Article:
*if you look around, you’ll be amazed at what you see. There are muses everywhere.
Last week we looked into the body and breath for inspiration and deep paying attention. Out of this deep paying attention (practiced over and over again) we can create from a centered interesting place.
This week we will look outward at the world around us.
Remember that body scan we did? This is about a world scan. Really taking in what’s around us. I feel this especially is important to consider in our day and age when in any settling 90% of the people seem to be plugged not into their surroundings, but their iPhones! (we’ll talk about how to use our phones to plug into the actual world around us, vs. the virtual, later on)
It’s important to remember the tools we try in this workshop are presented as things to try….but then continue trying. If something resonates with you, work with it over time, as a practice. If you fall out of your practice, just hop back in when you’re ready. In mindfulness and creating, it’s about PRACTICE not PERFECT.
(As yoga teacher and writer Sharon Gannon says: “Through repetition the magic arises.”)
“…poetry is paying attention to life when all the world seems asleep to its beauties and truths…”
-John Geddes (and all writing! not just poetry)
“Pay attention. Be astonished. And tell about it. We’re soaked in distractions. The world didn’t have to be beautiful. We can and should think about that beauty and be grateful.”
Watch this video by poet CA Conrad. He’s been video-ing his surroundings, as poem prompts. This is a great place to begin our exploration.
Notice: were you able to simply watch? Or where you thinking “why am I watching this?” and analyzing the whole time? No judgement either way, just interesting to see. More of his work.
- Poets Billy Collins and Mary Oliver on using everyday life (even the “mundane” 🙂 in their work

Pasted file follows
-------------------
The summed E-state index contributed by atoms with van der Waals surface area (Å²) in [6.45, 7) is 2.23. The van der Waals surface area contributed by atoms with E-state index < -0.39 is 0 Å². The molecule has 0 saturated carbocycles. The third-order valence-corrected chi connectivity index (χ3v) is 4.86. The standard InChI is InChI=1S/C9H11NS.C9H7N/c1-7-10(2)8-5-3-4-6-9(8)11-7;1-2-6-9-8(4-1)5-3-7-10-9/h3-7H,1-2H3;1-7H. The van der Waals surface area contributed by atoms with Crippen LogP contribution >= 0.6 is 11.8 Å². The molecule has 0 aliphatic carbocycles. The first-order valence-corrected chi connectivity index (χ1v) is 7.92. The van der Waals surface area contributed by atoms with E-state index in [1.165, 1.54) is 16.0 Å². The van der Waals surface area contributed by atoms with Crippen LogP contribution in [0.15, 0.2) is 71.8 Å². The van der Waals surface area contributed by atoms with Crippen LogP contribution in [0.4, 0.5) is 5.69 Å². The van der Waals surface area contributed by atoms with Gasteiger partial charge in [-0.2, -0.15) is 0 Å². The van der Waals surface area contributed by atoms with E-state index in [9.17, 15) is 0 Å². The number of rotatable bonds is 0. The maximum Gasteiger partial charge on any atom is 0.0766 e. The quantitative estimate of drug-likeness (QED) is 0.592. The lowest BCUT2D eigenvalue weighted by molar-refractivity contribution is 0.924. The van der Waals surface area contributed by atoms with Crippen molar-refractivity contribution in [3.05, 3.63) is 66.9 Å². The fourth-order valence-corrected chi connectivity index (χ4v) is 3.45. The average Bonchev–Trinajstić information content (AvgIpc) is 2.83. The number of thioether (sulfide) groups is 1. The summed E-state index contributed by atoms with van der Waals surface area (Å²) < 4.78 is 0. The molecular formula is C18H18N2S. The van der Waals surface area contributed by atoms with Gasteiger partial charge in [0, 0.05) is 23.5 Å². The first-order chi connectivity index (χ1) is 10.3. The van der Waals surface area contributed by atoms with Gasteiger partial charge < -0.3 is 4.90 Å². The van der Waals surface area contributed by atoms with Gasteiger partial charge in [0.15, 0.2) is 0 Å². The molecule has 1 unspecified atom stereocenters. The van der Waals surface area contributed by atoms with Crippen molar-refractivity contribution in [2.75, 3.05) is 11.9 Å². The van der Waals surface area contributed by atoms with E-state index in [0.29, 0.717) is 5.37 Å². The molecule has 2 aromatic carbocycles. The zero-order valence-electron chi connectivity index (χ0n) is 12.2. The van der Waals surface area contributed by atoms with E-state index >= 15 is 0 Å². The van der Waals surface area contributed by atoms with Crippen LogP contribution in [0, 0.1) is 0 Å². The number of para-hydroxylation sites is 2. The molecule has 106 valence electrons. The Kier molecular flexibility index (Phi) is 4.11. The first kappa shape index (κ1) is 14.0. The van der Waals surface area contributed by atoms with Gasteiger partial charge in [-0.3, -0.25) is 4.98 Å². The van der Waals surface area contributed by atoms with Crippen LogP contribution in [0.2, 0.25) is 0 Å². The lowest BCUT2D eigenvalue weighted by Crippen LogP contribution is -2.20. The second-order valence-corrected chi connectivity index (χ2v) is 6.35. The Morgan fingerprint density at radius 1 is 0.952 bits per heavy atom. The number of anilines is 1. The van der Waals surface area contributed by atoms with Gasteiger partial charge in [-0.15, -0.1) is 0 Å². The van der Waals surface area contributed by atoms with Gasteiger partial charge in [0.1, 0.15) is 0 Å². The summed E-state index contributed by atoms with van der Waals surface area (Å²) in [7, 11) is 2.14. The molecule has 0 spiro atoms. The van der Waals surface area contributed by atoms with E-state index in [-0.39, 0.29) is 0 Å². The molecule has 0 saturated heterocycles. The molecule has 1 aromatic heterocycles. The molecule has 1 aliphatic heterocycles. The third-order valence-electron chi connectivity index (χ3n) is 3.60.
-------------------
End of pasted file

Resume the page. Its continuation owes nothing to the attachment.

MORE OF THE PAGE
- Notice how Nancy Krusoe uses setting (here, barns) to craft a whole world. Even seeing one cow might bring you to a story!
- Considering yourself in the surroundings. Poem by Mark Strand.
Let’s try CA’s (Soma)tic meditation writing instruction, with the above film:
Watch the film above again.
Take notes as quickly as you can for 15 minutes after viewing.
Type all your notes into one document and print it out.
For the week, carry it wherever you go and use a highlighter pen to find the words to shape your poem.
Send the poem my way!
Optional Writing Assignment
Use your iPhone for the week (or any camera you have) to take photos of interesting things around you. The idea is that by photographing, we can begin to train our minds to really notice and take in our surroundings.
At the end of the week, use one of the photos you’ve taken in your own environment as a writing prompt for a story, poem or essay (I can help you shape it later)
Buy or borrow a fashion magazine. Find a photo that strikes you, and use the image as a writing prompt for a story, poem or essay. In fashion, these spreads are called “stories” anyway, so it’s great to use them as visual inspiration for new written work!
Are there certain places that are YOUR places?
Tell me about your environment. What do you find inspirational, where you are, right now?
Sarah Herrington’s writing has appeared in the New York Times, San Francisco Chronicle, Writer’s Digest and she was named a Poet to Watch by Oprah Magazine. She is the author of a collection of poetry, Always Moving (Bowery Books, 2011) and several nonfiction books, including Om Schooled (Addriya Press, 2012), and Essential Yoga (Fair Winds Press, 2013). In addition to writing, she is an advocate for mindfulness and creativity and is the founder and lead facilitator of OM Schooled Teacher Trainings. Sarah is a graduate of New York University’s English and Creative Writing programs and holds an MFA in Creative Writing through Lesley University. She is a grateful member of the Bowery Poetry Club community and has worked for Gotham Writers’ Workshop and Girls Write Now. She divides her time between New York and California.